After reading some of the reviews I wasn’t sure whether this would be worth going to. However, it was clear that most of the critics hated the disco-dancing guards at the back of the stage who I thought were great, contrasting with and thereby highlighting the brutality of the violence at the front of the stage. There has also been much criticism of the soundtrack which combines disco with Mozart. Oddly, the first track that came up on my iPhone on the way there was DM Ashura vs W.A.Mozart – Dies Irae, so I had no problem with the combination! However, it was clunkily put together and would have been better mixed by a skilled DJ such as Fatboy Slim. Faults aside, I enjoyed the performance and felt it had potential to be a great work. The dancing, particularly by Johan Christensen as Billy Hayes, was excellent and the set was fantastic. There was also a lovely duet between Christensen and Wayne Eagling playing his father. Wayne Sleep made a short appearance in Schaufuss’s Romeo and Juliet a couple of years ago – does he have a thing about Waynes?
Faye Castelow who was so great in After the Dance at the National plays Ruth Ellis in this play about the last woman to be hanged in Britain. It is a superb performance, into which she throws her all, looking totally drained at the curtain call. Apart from the detective investigating the killing who acts as narrator, the cast is all female which makes a pleasant change after seeing so many all-male or male dominated plays. It is also written by a woman and sees Ruth Ellis’s tragedy very much from a woman’s viewpoint. The direction (by a man) is a little clumsy in places, unnecessarily trying to add drama through flashing lights and sound effects, but this is very well worth seeing. Time Out Offers are offering 41% off at the moment – don’t miss it. P.S. it is an extremely comfortable, modern theatre.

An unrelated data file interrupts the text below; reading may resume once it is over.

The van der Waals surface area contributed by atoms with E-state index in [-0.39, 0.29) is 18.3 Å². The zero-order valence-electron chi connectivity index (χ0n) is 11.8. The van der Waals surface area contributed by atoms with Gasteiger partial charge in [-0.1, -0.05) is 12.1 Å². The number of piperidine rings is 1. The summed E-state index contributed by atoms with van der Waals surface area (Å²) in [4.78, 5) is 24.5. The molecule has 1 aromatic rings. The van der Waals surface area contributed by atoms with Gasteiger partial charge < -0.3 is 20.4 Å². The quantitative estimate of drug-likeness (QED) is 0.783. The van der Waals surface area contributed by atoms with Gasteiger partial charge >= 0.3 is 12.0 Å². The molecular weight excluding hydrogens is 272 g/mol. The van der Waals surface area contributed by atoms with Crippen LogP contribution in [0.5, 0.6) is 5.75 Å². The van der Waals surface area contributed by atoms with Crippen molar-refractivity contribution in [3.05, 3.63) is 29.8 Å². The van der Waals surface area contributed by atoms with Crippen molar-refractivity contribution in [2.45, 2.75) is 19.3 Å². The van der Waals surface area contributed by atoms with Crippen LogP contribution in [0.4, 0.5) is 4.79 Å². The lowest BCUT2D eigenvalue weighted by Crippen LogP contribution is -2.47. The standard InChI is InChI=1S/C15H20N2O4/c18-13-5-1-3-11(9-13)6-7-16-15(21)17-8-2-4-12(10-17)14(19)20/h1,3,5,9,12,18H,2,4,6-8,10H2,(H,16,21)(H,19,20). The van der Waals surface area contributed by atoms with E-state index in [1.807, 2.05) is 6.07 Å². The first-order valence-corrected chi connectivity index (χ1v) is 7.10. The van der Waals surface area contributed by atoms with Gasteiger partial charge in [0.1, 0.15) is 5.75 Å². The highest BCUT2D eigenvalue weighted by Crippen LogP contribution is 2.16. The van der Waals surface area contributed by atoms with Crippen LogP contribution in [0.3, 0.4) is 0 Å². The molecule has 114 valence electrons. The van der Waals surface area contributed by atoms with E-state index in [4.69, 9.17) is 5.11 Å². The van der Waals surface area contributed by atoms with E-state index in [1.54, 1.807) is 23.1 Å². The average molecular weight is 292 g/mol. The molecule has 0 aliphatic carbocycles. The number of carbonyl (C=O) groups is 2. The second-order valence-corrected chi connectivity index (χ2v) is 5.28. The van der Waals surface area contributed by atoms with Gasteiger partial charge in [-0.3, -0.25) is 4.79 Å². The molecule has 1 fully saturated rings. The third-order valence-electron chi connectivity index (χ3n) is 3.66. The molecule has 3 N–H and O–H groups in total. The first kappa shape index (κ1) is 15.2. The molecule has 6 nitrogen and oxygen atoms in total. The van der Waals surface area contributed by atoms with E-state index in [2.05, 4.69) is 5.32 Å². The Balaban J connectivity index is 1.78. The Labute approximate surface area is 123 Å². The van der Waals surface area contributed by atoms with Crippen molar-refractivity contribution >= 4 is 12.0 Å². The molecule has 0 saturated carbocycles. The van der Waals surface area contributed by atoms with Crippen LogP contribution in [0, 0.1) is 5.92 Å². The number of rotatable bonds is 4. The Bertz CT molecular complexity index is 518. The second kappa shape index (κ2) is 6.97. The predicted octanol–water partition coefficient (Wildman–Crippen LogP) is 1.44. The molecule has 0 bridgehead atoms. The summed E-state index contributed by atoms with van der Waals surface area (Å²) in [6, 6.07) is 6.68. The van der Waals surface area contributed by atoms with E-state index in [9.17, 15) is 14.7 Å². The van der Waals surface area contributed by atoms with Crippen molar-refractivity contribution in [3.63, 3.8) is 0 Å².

These astonishingly beautiful works showed why Nacho Duato is such a highly regarded choreographer, matched with peerless dancing from the whole company. Compared to the recent Royal Ballet triple bill, this was a class above. Duato’s choreography seamlessly mixes classical ballet with elements of modern dance in a way I have never seen before. It also shone musically with the use of a Schubert cello sonata for Without Words contrasting with the shallowness of the Chopin that the RB seems to love so much. Nunc Dimittis was danced to a pre-recorded score (I accept getting an organ, church bells and a choir would have been tricky) but the dancing by Ekaterina Borchenko for whom it was created was spellbinding. For Prelude, the full orchestra played an excellent blend of Handel, Beethoven and Britten, featuring soprano Svetlana Moskalenko, whilst the dancers shone again. I only wish I had the technical expertise and linguistic fluency to praise this more precisely.
This was absolutely magical. The music, scenery, choreography and special effects all blended to create my most enjoyable visit to the ballet this year. There were five cast changes, including the key roles of Alice and the Knave of Hearts. It says a lot about the overall quality of the Royal Ballet at the moment that I could’t have cared less; Yuhui Choe and Nehemiah Kish were both excellent! The choreography by Christopher Wheeldon is particularly fascinating, blending classical ballet with a Busby Berkeley style routine for the Waltz of the Flowers and even a tap-dancing Mad Hatter (danced superbly by Donald Thom). A real classic and ten times better than the RB’s recent Swan Lake.